Title: Inequalities in self-report road injury risk in Britain: A new analysis of National Travel Survey data, focusing on pedestrian injuries

Organisation: University of Westminster (Transport Studies Group)
Date uploaded: 7th June 2018
Date published/launched: April 2018

This study found that disabled pedestrians, and those living in low-income households, are much more likely than non-disabled and wealthier people to be injured by a motor vehicle. The study was conducted by Dr Rachel Aldred, Reader in Transport at the University of Westminster.

The study, funded by the Economic and Social Research Council (ESRC), used National Travel Survey (NTS) data. NTS is a large and nationally representative sample survey (147,185 adults participating between 2007-15) which includes asking questions about any ‘road accidents’ people experienced in the past three years. This is the first analysis to use NTS ‘road accident’ data. It does not rely on police or hospitals recording injuries, but on what people say they have experienced.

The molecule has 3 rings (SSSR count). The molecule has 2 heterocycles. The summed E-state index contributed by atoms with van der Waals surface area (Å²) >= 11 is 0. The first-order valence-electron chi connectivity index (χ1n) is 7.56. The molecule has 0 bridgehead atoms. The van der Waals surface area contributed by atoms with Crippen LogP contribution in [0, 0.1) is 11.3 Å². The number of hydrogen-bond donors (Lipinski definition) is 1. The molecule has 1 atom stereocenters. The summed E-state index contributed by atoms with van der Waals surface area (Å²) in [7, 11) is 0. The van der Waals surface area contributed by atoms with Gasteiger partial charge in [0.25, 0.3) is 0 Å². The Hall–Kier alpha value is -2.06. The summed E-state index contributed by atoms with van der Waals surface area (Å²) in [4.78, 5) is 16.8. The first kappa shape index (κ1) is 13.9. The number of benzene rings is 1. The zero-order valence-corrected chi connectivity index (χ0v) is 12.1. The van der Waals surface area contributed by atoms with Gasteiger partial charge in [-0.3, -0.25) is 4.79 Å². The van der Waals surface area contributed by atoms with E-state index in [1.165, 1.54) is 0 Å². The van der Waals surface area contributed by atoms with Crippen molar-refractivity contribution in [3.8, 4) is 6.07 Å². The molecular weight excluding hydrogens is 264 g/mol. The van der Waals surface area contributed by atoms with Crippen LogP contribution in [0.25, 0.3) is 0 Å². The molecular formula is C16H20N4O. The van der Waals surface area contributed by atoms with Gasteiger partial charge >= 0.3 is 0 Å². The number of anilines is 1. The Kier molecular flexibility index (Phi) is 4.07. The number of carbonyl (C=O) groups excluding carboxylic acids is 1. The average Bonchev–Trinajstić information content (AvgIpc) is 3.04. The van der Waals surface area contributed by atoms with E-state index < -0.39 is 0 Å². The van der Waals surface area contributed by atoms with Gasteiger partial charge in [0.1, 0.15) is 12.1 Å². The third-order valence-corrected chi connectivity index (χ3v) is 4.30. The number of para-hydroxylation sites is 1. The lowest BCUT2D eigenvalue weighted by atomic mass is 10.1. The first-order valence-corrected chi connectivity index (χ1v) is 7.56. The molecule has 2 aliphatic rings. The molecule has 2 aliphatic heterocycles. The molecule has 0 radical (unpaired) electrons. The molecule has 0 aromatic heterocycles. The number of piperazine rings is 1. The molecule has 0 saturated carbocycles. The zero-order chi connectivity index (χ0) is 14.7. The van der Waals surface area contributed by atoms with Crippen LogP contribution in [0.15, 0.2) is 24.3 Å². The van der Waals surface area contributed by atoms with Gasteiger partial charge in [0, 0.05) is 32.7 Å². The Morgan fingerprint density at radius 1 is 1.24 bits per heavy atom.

The study found that the NTS records five times more injuries experienced than are recorded by the police. Most injuries are minor but can still be frightening and off-putting, especially for more vulnerable people. Comparing road user groups, the highest under-reporting was for cyclists with seven times more injuries per mile than are recorded by police.

The study also found that:
• Pedestrians reported three times more injuries per mile than are recorded by police.
• More than half of pedestrian injuries involved a motor vehicle while most of the rest were falls injuries. Very few only involved other pedestrians or cyclists.
• There were big differences in both motor vehicle and falls injuries by demographic group. For instance, non-disabled pedestrians reported 4.8 motor vehicle injuries per million miles walked, but disabled people reported 22: nearly five times more.
• People living in the poorest households (earning under £25,000) reported 12.2 motor vehicle injuries per million miles walked, compared to only 4.1 for people living in households earning over £50,000 (three times more).
• For falls, women and older people were at higher risk than men or younger people.

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